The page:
Birmingham & Black Country

Nesting falcons in Birmingham flats delay demolition

The peregrine falcon chicks
Image caption The chicks' first attempt to fly the nest failed and two had to be treated at a falconry centre

Work to demolish a tower block was delayed after a pair of peregrine falcons set up home on the building's roof.

The parents and three chicks flew their nest last week at Bayley Tower in Bromford, Birmingham.

It was discovered in spring but housing officers were advised not to disturb the birds until they had all left.

Peregrines prefer open landscapes, but also like urban environments, nesting in buildings and preying on pigeons.

Birmingham City Council housing spokesman John Lines said: "I don't normally like it when tenants move into my properties and don't pay rent, but in this case I'll make an exception.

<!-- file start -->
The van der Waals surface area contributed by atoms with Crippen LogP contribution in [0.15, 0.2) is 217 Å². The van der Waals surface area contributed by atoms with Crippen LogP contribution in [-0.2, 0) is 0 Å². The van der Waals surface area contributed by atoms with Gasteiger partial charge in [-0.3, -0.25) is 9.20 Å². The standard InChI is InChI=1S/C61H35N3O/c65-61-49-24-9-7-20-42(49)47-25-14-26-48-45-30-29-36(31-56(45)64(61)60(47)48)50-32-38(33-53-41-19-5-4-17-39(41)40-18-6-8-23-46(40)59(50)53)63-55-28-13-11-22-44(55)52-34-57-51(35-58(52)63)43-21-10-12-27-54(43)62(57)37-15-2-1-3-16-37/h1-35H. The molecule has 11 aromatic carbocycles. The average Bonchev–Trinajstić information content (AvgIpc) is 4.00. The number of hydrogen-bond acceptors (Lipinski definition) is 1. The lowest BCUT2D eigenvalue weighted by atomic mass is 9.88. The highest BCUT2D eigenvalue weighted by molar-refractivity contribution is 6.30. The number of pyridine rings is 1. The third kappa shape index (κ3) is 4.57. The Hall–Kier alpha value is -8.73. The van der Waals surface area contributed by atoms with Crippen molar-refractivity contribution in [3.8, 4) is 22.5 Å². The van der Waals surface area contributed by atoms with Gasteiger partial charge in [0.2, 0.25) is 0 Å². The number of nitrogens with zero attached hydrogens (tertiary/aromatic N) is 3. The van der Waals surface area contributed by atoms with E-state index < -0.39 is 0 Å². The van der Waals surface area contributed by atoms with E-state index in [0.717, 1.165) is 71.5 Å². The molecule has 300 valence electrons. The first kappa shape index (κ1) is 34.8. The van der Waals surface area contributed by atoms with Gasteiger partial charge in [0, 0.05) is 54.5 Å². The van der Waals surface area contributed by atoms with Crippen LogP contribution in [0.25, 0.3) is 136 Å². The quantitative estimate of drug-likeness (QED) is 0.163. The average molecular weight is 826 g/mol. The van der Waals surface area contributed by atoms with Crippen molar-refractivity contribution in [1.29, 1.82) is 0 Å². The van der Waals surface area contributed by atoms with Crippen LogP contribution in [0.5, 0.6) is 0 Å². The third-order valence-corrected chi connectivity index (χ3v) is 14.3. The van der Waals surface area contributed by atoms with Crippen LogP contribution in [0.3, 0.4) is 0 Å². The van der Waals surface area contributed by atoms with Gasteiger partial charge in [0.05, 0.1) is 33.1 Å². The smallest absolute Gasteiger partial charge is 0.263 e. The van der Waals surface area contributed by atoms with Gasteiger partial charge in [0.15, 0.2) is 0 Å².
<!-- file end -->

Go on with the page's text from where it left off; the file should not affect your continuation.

"We believe this is the first successful breeding of falcons in Birmingham for many years."

Kept secret

The existence of the falcons was kept secret for fear thugs would try and steal the chicks.

Last month the family tried to leave the nest but the chicks were too weak and were unable to fly properly.

One suffered serious injuries and had to be put down by a vet.

Two were taken to the falconry centre at Hagley for treatment before being returned to the nest at Bayley Tower, which they successfully flew last week.

Housing officers will now put a new nesting box on nearby towers in case the falcons, or others, return.

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